Rapper Bun B’s 2016 Confrontation With Trump Supporter Sees Rebirth After Charlottesville, Va.

 Tom Szczerbowski/Getty Images
Tom Szczerbowski/Getty Images

Last year, rapper Bun B attended the Republican National Convention and documented his experience for Vice. During the event, the rapper-turned-professor got into a verbal altercation with a Donald Trump supporter after the supporter gave him the middle finger. Now, a year later, the video is making the rounds again.

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Most people sharing the video have assumed it’s more recent than last year, especially after the incidents in Charlottesville, Va., last weekend, but make no mistake: Bun B still has a few words for all the white supremacists and other white people out there.

“I think it’s important for people to know this is an old video,” Bun B told Fader. “This isn’t six months after the election; this is six months before. This is how emboldened these people were at the time that Trump was on the road verbalizing this divisive rhetoric. They were already emboldened by what Trump was saying on the campaign trail before he even had the Republican nomination. It was just as explicit then, but now there’s more of them. They’ve built their numbers up significantly.”

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The rapper also had a few words of advice for white people who don’t want to be associated with white supremacists, and it’s pretty simple: Call them out on their shit.

“It’s easier to point them out when they’re marching with torches, and doing Nazi chants and Nazi salutes and carrying Confederate flags and whatnot. But there are a lot of other people who don’t visibly express their racism in public on a daily basis,” Bun B said. “They know who their racist neighbor is, they know who their racist co-worker is, they know who their racist family members are. White America has to make a decision about what side of history they’re going to stand on.”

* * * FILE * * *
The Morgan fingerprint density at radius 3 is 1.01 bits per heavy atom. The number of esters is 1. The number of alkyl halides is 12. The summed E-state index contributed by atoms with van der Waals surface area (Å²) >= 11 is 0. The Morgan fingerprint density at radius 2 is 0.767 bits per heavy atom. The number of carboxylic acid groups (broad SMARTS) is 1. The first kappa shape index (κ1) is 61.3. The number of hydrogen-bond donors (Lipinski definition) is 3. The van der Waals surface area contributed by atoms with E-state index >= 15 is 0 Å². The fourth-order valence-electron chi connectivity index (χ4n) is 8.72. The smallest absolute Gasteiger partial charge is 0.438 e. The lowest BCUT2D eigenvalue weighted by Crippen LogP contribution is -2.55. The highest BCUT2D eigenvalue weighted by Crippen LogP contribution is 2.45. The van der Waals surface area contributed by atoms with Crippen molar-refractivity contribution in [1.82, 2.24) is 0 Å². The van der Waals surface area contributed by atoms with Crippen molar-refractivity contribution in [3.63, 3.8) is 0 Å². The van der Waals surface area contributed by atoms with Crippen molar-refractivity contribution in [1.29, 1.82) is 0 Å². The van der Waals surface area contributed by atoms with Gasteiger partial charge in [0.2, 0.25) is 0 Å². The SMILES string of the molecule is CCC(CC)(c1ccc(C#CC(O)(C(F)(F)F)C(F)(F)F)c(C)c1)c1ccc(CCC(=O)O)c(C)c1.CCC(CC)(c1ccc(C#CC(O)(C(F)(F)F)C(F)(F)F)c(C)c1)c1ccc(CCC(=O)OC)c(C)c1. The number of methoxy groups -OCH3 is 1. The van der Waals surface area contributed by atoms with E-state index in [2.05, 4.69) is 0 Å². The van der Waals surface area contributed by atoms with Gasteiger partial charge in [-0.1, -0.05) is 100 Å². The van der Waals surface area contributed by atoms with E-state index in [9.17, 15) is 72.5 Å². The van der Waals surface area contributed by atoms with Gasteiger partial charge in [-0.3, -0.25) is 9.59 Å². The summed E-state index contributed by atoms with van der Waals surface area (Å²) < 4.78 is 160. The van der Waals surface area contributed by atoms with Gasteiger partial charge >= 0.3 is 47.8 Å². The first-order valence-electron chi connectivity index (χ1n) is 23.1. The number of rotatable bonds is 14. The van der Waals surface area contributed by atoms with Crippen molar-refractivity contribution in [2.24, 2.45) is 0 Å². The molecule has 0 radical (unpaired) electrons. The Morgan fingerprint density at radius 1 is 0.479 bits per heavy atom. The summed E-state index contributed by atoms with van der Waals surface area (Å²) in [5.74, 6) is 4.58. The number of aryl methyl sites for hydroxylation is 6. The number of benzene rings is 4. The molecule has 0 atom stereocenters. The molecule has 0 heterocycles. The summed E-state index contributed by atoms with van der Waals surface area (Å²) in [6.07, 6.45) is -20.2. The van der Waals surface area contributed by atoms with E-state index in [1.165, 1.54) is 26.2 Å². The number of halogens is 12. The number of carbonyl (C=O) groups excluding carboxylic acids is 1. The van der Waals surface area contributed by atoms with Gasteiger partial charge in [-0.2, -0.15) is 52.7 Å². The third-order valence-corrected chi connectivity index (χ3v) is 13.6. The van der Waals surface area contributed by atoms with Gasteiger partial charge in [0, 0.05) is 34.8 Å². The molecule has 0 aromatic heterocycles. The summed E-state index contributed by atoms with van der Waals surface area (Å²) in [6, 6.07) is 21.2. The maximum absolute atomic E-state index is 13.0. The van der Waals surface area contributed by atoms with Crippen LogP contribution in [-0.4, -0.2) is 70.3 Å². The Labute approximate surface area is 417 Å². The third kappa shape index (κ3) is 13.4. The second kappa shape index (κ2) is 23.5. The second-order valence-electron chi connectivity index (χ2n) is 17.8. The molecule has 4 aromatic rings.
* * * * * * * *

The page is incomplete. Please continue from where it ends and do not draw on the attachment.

The rapper says that in one respect, those who are against racism should be more like the white supremacists who were seen in Charlottesville, with their guns strapped and ready to pop off: They have to prove they’re willing to die for what’s right.

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“They’re willing to die for their hate; we have to be willing to die for our love and for the future of this world,” he stated.

Bye, Kinja! It's been fun (occasionally).

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DISCUSSION

iniquitydenmother
IniquityDenMother

The rapper also had a few words of advice to white people who don’t want to be associated with white supremacists, and it’s pretty simple: call them out on their shit.

I had an article-sized pile of word vomit, but I’ve deleted most of it. All I can tell you as the daughter of a racist: you have to call them on their shit. (And here is where I thank whatever deity is out there that my Mom raised me to be kinder and more open-minded than my father.)

I know you think you can’t call your friends and family on this shit. I know it’s uncomfortable, because I’ve had a LOT of uncomfortable conversations with my father. But you have to do this. Because you allow racism to become an accepted part of conversation and society when you don’t call it out. Sending money to a GoFundMe or marching in the occasional rally are great - keep doing that - but that stuff isn’t enough.

I’m not saying if that if you’re 100 lbs soaking wet that you walk up to an armed alt-right shithead and tell him he’s a shithead. I mean, that would be simultaneously terrifying and satisfying as hell, but I really don’t want to see people get hurt. And the alt-right only seem to care if their own people get hurt...and seem to love hurting anyone who aren’t their people. (Until the arrest warrants come out, and then they cry like the little babies they are.) But if you are in a space with your friends or family or on social media - you need to start calling it out. Hate starts at home, and you gotta stop it there, too.

If you think it doesn’t work - well, I had a big blow-out with my Dad this spring. He said racist shit, and when I asked him not to, he doubled-down on his “rights” to use the language. I ended up leaving him to find his own way home after telling him how wrong he was. Ever since? He’s been better on social media (at least within what I’m permitted to see), and at a recent, long-planned family gathering, he didn’t talk about politics or Trump or let any racist shit come up for 4 whole days (again, at least within my hearing). So that was one racist wasn’t allowed normalize hate for a few days at least. He may be too old to not be a racist, but he sure as hell isn’t too old to learn how to STFU about it.

(The rest of my family think I just need to “let your father be your father.” They’ve somehow forgotten my late mother never let him go there.)

One step at a time, one person at a time. Don’t think it doesn’t start with you, because it absolutely does. And the phrase you’re looking for is “That’s not okay.” Repeat. Repeat. Repeat.